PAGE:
It is most certainly not just another Christmas in The Bahamas. After Hurricane Dorian devastated Abaco and Grand Bahama, leaving many people without homes and lives lost – that, combined with the many other perplexities people are challenged with – is cause for many people to want to skip this period entirely. But family ministry pastor Ricardo Miller says as the world celebrates the birth of Christ and comes together with friends and family, he reminds them to remember three things – they have survived, things they’ve lost can be regained and to seek opportunities to be a blessing to others.
“The gap between what we have and what we wish we had, is wider and deeper at holiday time. Many people may not be dreaming of a white Christmas as much as hoping for a Christmas that isn’t blue,” said the founder of Ricardo Miller Children’s Ministries.
“‘There’s no place like home for the holidays promises a more universal experience of warmth and joy than reality serves up for many. It fuels and ignites longings that the grieving, the hurting and the hopeless wish they could pray away.”
He said having expectations of joy and fulfillment at the holidays (or any particular time, for that matter) is an invitation for a let-down.
“I believe that the most wholesome way to approach Christmas is to remember that each day is an adventure – an opportunity to learn and to feel and to love, to have compassion for one’s self and for others; and unpredictably, to experience magic.”
Despite what 2019 or even the past decade may have “thrown” at them, Miller says people have to remember they survived.
“Yes, you experienced some losses, but count your many wins – waking up this morning, that’s a win; having a sound mind is a win. You have a roof over your head, a car, food, clothes, good health – those are all wins. You survived what so many did not. Not only did you survive, but you gained experiential knowledge; applying that knowledge is wisdom. Wisdom is priceless.”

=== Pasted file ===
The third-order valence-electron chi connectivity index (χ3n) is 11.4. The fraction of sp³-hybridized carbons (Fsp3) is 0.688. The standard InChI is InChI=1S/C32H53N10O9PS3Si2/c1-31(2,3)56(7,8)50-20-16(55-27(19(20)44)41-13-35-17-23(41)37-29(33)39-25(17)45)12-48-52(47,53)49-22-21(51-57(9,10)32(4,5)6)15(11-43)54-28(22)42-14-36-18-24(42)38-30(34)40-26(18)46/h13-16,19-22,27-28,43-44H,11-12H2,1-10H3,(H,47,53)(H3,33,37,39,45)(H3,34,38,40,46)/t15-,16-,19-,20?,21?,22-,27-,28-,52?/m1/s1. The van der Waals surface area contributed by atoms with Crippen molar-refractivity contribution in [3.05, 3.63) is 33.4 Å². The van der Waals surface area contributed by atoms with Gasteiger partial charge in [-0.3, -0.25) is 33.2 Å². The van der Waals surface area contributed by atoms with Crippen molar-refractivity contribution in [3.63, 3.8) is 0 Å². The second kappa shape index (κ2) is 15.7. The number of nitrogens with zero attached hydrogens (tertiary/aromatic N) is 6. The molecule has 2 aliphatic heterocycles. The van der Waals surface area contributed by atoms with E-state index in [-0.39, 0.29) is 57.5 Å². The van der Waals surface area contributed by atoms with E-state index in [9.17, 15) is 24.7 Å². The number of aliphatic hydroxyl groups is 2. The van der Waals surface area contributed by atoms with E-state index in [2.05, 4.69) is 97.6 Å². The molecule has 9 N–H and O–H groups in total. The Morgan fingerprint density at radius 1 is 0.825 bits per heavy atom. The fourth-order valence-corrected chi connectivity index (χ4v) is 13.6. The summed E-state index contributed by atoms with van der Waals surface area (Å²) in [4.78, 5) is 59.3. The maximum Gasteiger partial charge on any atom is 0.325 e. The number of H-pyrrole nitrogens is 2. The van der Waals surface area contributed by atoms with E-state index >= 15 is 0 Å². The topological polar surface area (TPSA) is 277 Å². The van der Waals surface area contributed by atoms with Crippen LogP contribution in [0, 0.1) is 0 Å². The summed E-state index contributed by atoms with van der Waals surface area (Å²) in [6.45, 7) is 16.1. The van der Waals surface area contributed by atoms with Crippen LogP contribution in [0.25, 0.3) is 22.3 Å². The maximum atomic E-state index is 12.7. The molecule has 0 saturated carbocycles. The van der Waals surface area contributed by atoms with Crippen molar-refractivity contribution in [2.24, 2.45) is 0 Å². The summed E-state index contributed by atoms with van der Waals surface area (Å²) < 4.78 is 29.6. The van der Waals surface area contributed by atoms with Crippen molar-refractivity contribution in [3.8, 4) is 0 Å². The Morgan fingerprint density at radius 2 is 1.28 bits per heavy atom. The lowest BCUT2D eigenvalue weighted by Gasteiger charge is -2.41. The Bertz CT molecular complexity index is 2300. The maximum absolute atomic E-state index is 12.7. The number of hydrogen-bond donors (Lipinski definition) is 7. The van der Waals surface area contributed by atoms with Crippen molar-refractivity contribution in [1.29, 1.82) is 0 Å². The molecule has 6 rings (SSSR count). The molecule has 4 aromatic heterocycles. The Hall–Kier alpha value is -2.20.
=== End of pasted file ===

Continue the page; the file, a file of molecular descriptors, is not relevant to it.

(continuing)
Miller, who also refers to himself as a life management coach, wants people to remember that things they lost can be regained.
“Sometimes, losses can be so devastating that it feels like you’ve lost it all – but where there is life, there is so much hope.”
Miller urges people to allow the beauty of this Yuletide season to renew their hope in God, life, humanity and themselves.
“Hope deferred makes the heart sick…” – Proverbs 13:12
“When there is nothing to hold onto, cling to hope. When all is lost, let hope remain. Everything you’ve lost or missed can be regained if you have life.”
He also encouraged people to seek opportunities to be a blessing.
“With so many among us finding this time of year to be difficult, whether after losing a loved one or a job, or even the countless still displaced by [Hurricane] Dorian, this Christmas is not just another Christmas. Scores of Bahamians are broken, disheartened and lonely as others of us go about our day-to-day lives. This Christmas, in particular, serves as an opportunity to open your eyes and heart to those with a need you can serve. Then, readily and wholeheartedly, do so. Whether little or much, your giving and serving others goes a long way in renewing hope for others, and no ordinary Christmas for you.”
No matter where you find yourself this Christmas, the family life pastor’s advice to people is to allow the season to evoke or renew the beauty and hope of life.
And Miller will be doing his part to spread cheer and lift the spirits of children and families this weekend as the Ricardo Miller Children’s Ministries hosts its 6th Annual Christmas Giveaway on Saturday, December 21, on the grounds of Sunshine Auto, at the junction of Soldier Road and Abundant Life Road, between 10 a.m. and 1 p.m. He said families are encouraged to attend together and participate in the day of fun, which will include all the things children love, from bounce houses, to games and food.
Shavaughn was appointed as the Lifestyles Editor a few years later.